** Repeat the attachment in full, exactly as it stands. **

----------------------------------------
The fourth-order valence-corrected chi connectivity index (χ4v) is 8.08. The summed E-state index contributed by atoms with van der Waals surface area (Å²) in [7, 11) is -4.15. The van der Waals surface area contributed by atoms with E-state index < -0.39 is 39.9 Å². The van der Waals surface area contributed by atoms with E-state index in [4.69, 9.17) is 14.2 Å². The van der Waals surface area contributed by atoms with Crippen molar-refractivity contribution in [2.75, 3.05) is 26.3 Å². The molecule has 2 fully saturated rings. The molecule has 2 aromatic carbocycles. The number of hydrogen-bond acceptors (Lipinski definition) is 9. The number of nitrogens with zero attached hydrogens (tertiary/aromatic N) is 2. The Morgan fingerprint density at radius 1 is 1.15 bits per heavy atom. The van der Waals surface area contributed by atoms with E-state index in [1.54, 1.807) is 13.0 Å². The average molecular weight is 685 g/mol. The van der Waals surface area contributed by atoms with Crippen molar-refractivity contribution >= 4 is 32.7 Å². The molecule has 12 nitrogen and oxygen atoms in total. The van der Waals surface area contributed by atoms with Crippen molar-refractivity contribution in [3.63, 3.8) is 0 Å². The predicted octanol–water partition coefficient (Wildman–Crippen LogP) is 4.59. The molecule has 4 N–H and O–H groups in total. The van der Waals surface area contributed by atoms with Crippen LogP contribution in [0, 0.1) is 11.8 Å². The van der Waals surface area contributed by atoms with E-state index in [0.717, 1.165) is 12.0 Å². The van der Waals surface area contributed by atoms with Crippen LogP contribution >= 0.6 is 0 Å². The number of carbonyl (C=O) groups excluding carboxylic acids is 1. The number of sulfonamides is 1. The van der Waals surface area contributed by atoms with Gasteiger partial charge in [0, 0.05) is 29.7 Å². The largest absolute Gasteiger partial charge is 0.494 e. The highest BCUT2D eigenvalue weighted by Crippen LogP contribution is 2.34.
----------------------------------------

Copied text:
The fourth-order valence-corrected chi connectivity index (χ4v) is 8.08. The summed E-state index contributed by atoms with van der Waals surface area (Å²) in [7, 11) is -4.15. The van der Waals surface area contributed by atoms with E-state index < -0.39 is 39.9 Å². The van der Waals surface area contributed by atoms with E-state index in [4.69, 9.17) is 14.2 Å². The van der Waals surface area contributed by atoms with Crippen molar-refractivity contribution in [2.75, 3.05) is 26.3 Å². The molecule has 2 fully saturated rings. The molecule has 2 aromatic carbocycles. The number of hydrogen-bond acceptors (Lipinski definition) is 9. The number of nitrogens with zero attached hydrogens (tertiary/aromatic N) is 2. The Morgan fingerprint density at radius 1 is 1.15 bits per heavy atom. The van der Waals surface area contributed by atoms with E-state index in [1.54, 1.807) is 13.0 Å². The average molecular weight is 685 g/mol. The van der Waals surface area contributed by atoms with Crippen molar-refractivity contribution >= 4 is 32.7 Å². The molecule has 12 nitrogen and oxygen atoms in total. The van der Waals surface area contributed by atoms with Crippen molar-refractivity contribution in [3.63, 3.8) is 0 Å². The predicted octanol–water partition coefficient (Wildman–Crippen LogP) is 4.59. The molecule has 4 N–H and O–H groups in total. The van der Waals surface area contributed by atoms with Crippen LogP contribution in [0, 0.1) is 11.8 Å². The van der Waals surface area contributed by atoms with E-state index in [0.717, 1.165) is 12.0 Å². The van der Waals surface area contributed by atoms with Crippen LogP contribution >= 0.6 is 0 Å². The number of carbonyl (C=O) groups excluding carboxylic acids is 1. The number of sulfonamides is 1. The van der Waals surface area contributed by atoms with Gasteiger partial charge in [0, 0.05) is 29.7 Å². The largest absolute Gasteiger partial charge is 0.494 e. The highest BCUT2D eigenvalue weighted by Crippen LogP contribution is 2.34.